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  1. jutfrank's Avatar
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    #11

    Re: The biggest of the smallest

    Here you go:

    Quote Originally Posted by Glizdka View Post
    Stars can be divided into two groups: small stars that can only support the basic type of nuclear fusion which converts hydrogen into helium, and big stars that are massive enough to achieve a more advanced type of fusion which allows them to further convert helium into heavier elements. Yawn. That's a mouthful of an introductory sentence. It's very clear but I'm already very slightly taxed right from the get-go. Try either to shorten it or split it. Better still, preface it with something sexier.

    Our star, the Sun, falls into the
    small group as it's too small to support the latter type of fusion. At the same time, the Sun is one of the biggest representatives of its group; it's in the top 10% of stars in terms of its mass, just a bit shy of falling into the big group. I'm questioning the numbers here. I'm thinking to myself "In the top 10%? That makes it seem big, but you're saying it's small. Have I understood that right? I'd better read the sentence again, to make sure I haven't misunderstood." Save me from doing this by making this apparent contradiction clearer.

    In this article, you will learn what it means for the Sun to be "the biggest of the smallest", and what would happen if it were just a bit bigger. Although it is generally a good idea to signpost learning outcomes, I don't think it suits the genre of this text very well. It sounds too teacherly.

    Let's start Again, very teacherly. Are you sure that's the writer-reader relationship you want? with what it means to be a small star. The stars in this group vary in mass widely. It's obvious to you that by 'small', you're talking about mass, but an average lay reader like me is thinking about size. How about addressing this? It is crucial to the whole idea of the piece, after all. The smallest of them can barely support any type of fusion at all, slowly burning like an ember over trillions of years. You might think that the ones in the middle of this group should last longer because they are more massive and have more fuel to burn through, but the contrary is true. They are better at sustaining nuclear fusion, and burn through their fuel much faster, over just billions of years, until they eventually run out of it and extinguish.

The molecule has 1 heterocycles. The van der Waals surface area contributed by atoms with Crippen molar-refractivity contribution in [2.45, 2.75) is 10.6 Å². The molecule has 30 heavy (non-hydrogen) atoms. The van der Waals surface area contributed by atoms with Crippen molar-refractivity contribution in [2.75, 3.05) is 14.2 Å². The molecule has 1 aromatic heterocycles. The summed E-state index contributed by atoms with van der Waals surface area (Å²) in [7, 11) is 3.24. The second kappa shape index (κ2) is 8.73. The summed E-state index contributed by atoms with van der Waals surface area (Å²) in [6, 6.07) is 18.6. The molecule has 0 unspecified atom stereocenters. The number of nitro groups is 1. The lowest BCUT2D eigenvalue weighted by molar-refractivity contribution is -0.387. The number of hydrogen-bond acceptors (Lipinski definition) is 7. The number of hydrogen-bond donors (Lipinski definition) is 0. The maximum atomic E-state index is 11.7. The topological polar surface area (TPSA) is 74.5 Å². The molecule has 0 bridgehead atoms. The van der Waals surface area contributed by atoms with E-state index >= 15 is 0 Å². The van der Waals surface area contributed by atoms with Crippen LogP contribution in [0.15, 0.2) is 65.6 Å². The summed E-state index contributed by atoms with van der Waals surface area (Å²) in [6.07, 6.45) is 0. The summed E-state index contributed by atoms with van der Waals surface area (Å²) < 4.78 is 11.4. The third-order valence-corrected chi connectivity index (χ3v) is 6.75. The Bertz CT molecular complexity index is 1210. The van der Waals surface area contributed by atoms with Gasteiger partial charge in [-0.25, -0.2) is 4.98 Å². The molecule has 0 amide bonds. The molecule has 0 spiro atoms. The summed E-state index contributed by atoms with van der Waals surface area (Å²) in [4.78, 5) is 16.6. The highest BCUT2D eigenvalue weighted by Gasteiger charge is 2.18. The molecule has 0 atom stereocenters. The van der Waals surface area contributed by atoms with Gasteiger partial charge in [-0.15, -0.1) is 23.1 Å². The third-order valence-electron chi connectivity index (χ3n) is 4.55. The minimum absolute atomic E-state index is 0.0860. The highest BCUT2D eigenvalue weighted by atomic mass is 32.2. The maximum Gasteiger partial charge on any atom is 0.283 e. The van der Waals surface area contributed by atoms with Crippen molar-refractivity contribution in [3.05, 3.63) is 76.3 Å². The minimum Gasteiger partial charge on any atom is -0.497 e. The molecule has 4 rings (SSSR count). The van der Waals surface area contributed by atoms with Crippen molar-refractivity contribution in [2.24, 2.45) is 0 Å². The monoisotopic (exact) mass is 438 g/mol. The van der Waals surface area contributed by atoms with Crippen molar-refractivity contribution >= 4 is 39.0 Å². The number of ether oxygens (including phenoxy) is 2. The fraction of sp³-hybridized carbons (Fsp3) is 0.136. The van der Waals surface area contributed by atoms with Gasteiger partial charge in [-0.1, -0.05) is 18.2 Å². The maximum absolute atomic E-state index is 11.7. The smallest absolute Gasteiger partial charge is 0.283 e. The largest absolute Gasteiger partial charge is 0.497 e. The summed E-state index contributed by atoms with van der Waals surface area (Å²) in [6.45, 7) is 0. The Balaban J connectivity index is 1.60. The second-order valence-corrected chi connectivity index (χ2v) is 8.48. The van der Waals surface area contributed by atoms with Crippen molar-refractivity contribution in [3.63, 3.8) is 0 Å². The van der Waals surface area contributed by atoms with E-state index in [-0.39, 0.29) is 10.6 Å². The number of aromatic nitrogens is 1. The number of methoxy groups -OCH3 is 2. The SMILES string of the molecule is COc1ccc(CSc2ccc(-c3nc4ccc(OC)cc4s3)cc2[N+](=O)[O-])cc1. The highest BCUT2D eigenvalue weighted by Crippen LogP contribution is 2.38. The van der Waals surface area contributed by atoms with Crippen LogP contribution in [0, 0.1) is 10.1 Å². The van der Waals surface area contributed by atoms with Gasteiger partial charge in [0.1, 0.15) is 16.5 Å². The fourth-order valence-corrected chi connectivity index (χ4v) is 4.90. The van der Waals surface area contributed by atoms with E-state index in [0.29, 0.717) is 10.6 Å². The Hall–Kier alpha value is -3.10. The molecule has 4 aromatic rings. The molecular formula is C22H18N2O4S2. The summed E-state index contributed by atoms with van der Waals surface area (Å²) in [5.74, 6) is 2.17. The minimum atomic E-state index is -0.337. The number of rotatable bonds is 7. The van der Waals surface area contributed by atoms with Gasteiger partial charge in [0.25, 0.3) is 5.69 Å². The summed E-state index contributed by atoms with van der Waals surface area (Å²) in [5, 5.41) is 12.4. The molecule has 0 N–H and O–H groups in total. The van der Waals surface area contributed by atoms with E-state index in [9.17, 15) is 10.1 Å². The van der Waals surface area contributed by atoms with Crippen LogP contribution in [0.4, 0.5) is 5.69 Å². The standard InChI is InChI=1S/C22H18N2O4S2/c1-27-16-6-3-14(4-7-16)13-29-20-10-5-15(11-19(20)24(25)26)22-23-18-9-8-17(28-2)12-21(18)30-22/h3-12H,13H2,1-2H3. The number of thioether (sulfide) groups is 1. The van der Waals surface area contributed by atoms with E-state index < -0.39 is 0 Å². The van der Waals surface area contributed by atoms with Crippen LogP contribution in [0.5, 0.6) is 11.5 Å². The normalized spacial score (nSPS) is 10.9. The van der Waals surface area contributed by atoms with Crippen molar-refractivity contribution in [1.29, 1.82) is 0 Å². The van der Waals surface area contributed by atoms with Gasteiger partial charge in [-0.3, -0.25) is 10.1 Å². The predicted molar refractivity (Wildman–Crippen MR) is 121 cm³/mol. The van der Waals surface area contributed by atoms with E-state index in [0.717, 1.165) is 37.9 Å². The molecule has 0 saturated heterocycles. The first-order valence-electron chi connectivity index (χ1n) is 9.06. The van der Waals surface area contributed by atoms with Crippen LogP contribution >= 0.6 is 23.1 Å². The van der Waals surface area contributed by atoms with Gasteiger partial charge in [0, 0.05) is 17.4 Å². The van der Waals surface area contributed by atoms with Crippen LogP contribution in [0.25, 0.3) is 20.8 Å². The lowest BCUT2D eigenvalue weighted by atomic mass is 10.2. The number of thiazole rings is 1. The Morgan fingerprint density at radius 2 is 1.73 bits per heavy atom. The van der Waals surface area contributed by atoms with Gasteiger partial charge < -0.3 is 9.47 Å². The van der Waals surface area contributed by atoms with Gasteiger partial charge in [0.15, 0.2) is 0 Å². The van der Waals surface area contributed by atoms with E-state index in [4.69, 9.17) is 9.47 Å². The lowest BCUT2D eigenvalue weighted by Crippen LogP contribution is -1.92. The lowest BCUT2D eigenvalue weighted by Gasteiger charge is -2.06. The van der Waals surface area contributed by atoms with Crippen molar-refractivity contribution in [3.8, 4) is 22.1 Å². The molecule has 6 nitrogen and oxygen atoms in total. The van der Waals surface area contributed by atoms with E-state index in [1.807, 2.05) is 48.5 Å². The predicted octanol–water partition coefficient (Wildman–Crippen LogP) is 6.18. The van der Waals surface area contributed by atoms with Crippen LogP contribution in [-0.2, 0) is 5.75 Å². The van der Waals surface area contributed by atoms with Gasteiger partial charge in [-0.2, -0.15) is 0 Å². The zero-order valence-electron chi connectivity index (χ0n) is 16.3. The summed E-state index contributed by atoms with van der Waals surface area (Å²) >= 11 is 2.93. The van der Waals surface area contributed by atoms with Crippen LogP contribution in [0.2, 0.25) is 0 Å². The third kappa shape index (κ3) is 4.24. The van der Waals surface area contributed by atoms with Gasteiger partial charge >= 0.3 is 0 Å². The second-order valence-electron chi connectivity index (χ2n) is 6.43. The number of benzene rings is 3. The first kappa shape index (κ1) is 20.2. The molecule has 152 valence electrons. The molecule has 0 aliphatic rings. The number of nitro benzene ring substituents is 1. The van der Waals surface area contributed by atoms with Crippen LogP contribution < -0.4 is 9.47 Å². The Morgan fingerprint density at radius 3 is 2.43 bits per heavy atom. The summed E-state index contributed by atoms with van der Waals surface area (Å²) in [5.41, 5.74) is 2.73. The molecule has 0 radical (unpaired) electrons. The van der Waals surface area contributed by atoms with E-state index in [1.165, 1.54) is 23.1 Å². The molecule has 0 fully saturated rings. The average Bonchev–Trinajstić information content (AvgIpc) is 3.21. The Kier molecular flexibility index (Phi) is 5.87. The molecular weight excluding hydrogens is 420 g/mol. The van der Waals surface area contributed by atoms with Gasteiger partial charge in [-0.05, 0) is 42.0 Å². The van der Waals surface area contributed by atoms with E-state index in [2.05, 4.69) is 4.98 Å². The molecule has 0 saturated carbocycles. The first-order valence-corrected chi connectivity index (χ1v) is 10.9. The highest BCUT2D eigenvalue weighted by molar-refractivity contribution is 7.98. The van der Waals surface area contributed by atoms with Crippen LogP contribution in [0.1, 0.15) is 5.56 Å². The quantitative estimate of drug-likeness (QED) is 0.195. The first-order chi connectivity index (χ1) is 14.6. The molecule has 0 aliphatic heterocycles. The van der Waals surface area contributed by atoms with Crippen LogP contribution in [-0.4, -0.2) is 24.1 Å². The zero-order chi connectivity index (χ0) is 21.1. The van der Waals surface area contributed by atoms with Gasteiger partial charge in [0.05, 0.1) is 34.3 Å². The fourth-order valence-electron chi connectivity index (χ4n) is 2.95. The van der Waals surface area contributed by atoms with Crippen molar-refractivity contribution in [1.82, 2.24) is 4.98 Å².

The biggest stars in the small group, like our sun, are a different story. Over their lifetime, they accumulate helium in their cores which makes them denser, more compact. Locally, the denser core behaves as if its star were heavier. Odd sentence. I had to re-read it. Locally? Fusion speeds up, more helium is produced in the core, the core gets even denser, fusion speeds up even more. They get hotter and hotter the older they are Change this to over time until, eventually, near the end of their lifetime, the second type of fusion can trigger inside their cores. They start fusing helium into heavier elements, their temperature rises immensely, they swell, get bloated, and become what we call red giants.